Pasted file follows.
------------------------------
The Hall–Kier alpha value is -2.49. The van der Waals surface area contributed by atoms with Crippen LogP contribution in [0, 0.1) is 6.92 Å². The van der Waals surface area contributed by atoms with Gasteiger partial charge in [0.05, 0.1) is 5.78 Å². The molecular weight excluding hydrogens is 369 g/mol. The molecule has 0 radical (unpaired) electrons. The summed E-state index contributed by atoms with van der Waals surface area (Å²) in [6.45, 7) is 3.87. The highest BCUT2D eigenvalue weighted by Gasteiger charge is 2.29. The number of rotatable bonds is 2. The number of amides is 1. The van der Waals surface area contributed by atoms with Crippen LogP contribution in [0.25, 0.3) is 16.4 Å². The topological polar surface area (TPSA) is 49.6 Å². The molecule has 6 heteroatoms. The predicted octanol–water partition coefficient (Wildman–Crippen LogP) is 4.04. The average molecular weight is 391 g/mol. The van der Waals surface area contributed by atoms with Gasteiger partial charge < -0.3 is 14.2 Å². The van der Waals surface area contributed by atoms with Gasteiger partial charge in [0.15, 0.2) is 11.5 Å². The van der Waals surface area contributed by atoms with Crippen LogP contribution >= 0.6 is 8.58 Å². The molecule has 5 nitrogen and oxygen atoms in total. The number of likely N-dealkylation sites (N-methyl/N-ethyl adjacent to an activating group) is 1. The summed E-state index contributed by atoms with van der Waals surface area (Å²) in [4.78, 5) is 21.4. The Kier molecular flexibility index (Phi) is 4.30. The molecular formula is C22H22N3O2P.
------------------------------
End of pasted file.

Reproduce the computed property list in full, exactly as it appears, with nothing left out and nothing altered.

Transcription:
The Hall–Kier alpha value is -2.49. The van der Waals surface area contributed by atoms with Crippen LogP contribution in [0, 0.1) is 6.92 Å². The van der Waals surface area contributed by atoms with Gasteiger partial charge in [0.05, 0.1) is 5.78 Å². The molecular weight excluding hydrogens is 369 g/mol. The molecule has 0 radical (unpaired) electrons. The summed E-state index contributed by atoms with van der Waals surface area (Å²) in [6.45, 7) is 3.87. The highest BCUT2D eigenvalue weighted by Gasteiger charge is 2.29. The number of rotatable bonds is 2. The number of amides is 1. The van der Waals surface area contributed by atoms with Crippen LogP contribution in [0.25, 0.3) is 16.4 Å². The topological polar surface area (TPSA) is 49.6 Å². The molecule has 6 heteroatoms. The predicted octanol–water partition coefficient (Wildman–Crippen LogP) is 4.04. The average molecular weight is 391 g/mol. The van der Waals surface area contributed by atoms with Gasteiger partial charge < -0.3 is 14.2 Å². The van der Waals surface area contributed by atoms with Gasteiger partial charge in [0.15, 0.2) is 11.5 Å². The van der Waals surface area contributed by atoms with Crippen LogP contribution >= 0.6 is 8.58 Å². The molecule has 5 nitrogen and oxygen atoms in total. The number of likely N-dealkylation sites (N-methyl/N-ethyl adjacent to an activating group) is 1. The summed E-state index contributed by atoms with van der Waals surface area (Å²) in [4.78, 5) is 21.4. The Kier molecular flexibility index (Phi) is 4.30. The molecular formula is C22H22N3O2P.